“Patients here have a shorter stay than the JR and get operated on more quickly. But they are moving trauma to Oak Ward with only 18 of our 28 beds. Instead of praising us for our excellent service and sending us more patients, they are taking away our beds.” The sources described the situation as ‘managerial incompetence’ and said the management plan would ‘fail an MBA’. 
“The Horton is on the verge of closure and we will be lucky to be open at the end of the year.”
 “Refusing to look at a plan that would save money and improve services on both sites indicates this is not to do with money it is entirely to do with crippling services. They want to flog the Horton site,” said one if the sources. They said 2,000 children are being operated on a year in Oxford while 10,000 paediatric and 100,000 adult outpatients have to travel there. “They just don’t care. People will die. People have already died. Overloading Oxford does not help anyone. Perhaps Oxford patients will eventually see this is harming them as much as it is harming Banbury.”  *(Arthur Davidson Inquiry, 1996 which recommended a merger between the Horton and JR, on condition acute services remained in Banbury)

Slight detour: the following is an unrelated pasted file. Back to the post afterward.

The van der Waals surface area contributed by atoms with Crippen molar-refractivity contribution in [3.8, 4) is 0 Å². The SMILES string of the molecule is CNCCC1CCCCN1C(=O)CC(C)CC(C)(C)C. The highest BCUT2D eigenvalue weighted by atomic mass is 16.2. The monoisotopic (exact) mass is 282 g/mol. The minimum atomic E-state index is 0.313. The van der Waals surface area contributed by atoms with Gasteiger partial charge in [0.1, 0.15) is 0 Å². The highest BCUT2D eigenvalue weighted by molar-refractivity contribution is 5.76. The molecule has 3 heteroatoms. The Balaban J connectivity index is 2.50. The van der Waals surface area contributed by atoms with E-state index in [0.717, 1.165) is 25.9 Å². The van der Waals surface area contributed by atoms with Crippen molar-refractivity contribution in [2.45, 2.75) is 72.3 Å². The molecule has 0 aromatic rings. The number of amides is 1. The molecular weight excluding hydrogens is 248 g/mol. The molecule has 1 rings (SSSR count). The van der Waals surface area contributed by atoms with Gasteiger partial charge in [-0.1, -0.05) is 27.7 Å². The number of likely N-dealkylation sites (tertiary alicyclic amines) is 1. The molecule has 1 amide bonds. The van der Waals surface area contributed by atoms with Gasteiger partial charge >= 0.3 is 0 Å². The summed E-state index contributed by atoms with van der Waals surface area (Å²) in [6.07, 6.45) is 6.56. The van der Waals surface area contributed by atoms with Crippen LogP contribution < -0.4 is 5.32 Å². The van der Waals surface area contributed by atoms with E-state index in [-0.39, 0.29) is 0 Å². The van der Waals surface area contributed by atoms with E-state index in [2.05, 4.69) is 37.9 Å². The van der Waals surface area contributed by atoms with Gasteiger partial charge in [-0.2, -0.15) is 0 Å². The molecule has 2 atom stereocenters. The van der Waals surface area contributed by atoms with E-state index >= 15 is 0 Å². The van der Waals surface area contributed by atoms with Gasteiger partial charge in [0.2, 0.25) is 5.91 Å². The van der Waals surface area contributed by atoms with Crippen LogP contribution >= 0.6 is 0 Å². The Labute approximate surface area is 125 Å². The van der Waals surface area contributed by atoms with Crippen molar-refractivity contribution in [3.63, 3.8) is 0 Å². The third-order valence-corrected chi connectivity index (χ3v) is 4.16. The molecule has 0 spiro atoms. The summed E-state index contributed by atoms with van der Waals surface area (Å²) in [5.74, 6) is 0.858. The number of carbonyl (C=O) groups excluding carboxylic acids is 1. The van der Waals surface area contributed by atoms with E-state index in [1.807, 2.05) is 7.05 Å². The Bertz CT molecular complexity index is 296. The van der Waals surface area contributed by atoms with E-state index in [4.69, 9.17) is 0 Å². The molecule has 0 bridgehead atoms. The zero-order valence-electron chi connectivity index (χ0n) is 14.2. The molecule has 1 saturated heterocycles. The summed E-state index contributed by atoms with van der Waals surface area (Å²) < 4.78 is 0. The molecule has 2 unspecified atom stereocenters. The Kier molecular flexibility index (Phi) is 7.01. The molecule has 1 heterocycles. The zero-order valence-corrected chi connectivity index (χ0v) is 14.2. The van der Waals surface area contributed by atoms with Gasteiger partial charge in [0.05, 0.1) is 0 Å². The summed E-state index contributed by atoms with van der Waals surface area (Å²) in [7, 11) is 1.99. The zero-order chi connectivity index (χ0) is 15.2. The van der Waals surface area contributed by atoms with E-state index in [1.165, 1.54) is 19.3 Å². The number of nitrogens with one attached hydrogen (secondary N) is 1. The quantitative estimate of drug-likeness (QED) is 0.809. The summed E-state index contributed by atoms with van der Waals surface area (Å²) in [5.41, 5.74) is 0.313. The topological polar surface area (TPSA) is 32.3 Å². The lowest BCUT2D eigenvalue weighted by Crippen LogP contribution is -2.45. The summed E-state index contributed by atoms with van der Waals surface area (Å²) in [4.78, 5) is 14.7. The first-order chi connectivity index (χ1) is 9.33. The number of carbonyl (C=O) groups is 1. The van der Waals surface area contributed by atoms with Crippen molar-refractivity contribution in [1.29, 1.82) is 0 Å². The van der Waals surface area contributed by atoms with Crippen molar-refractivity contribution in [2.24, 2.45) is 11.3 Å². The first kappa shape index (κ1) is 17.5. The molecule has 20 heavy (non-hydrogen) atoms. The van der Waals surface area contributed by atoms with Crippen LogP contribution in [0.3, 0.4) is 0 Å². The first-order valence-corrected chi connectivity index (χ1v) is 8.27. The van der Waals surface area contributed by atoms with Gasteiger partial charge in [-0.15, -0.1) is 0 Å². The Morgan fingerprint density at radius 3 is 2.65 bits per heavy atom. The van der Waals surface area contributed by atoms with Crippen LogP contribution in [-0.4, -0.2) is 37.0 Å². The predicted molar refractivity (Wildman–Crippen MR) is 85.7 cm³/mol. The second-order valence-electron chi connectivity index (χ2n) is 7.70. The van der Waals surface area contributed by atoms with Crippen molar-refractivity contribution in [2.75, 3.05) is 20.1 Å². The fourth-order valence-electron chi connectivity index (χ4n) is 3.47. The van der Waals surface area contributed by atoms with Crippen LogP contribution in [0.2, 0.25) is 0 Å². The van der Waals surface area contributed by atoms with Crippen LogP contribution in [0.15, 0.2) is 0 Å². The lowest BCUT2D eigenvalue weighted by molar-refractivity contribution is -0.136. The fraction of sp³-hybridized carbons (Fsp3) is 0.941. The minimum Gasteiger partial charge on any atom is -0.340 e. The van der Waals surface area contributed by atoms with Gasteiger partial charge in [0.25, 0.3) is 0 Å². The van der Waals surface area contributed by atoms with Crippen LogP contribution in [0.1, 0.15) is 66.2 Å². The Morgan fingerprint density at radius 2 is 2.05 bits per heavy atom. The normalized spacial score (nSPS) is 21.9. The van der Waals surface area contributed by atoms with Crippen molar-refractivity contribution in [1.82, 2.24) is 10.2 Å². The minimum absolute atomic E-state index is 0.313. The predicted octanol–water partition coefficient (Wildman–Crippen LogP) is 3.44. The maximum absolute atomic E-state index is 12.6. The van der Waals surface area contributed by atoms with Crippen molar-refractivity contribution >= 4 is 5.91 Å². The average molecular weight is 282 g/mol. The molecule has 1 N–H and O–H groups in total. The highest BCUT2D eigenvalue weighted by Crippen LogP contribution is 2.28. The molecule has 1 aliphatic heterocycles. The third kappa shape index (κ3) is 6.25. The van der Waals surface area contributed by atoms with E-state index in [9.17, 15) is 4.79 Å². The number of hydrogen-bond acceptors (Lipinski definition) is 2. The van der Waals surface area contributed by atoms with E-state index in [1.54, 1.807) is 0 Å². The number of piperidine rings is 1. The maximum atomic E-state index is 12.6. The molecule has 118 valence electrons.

*The downgrading ambitions for the Horton are part of the government’s Sustainability and Transformation Plan – a giant NHS reorganisation which is resulting in many district general hospitals all over England fighting to keep services local in the face of plans to centralist core specialist services to giant regional hospitals, introducing top up payments and encouraging medical insurance. Critics say the ‘no doctors’ tactic is being used in numerous threatened hospitals. 

Read more at:

Saturday, 27 August 2016

Save Horton Hospital - petition

Horton Hospital near Banbury is threatened with extensive cuts in the near future, leading to the closure of its Accident and Emergency unit, the specialist Maternity Unit, the Special Care Baby Unit, its Children's Ward and its Intensive Care facilities. For all of these needs, residents of Banbury would have to drive 40 minutes to the John Radcliffe Hospital in Oxford. That is just not good enough.
The hospital board and Head of Service claim that they have had difficulty recruiting enough staff to run the Maternity and other units. However, this claim is disputed by those campaigning to stop the closures. They say there has been a deliberate running-down of the staffing with vacancies not being re-advertised and this is all a pretext for ultimately closing the hospital. 

All over the country A and E units are being shut and this is a situation of grave danger.

The link to the petition is here:-
Save Banbury Horton General Hospital From Extensive and Dangerous Cuts
Oxford University Hospitals NHS Foundation Trust (OUHFT) is consulting on the way services are provided at the Horton General Hospital in Banbury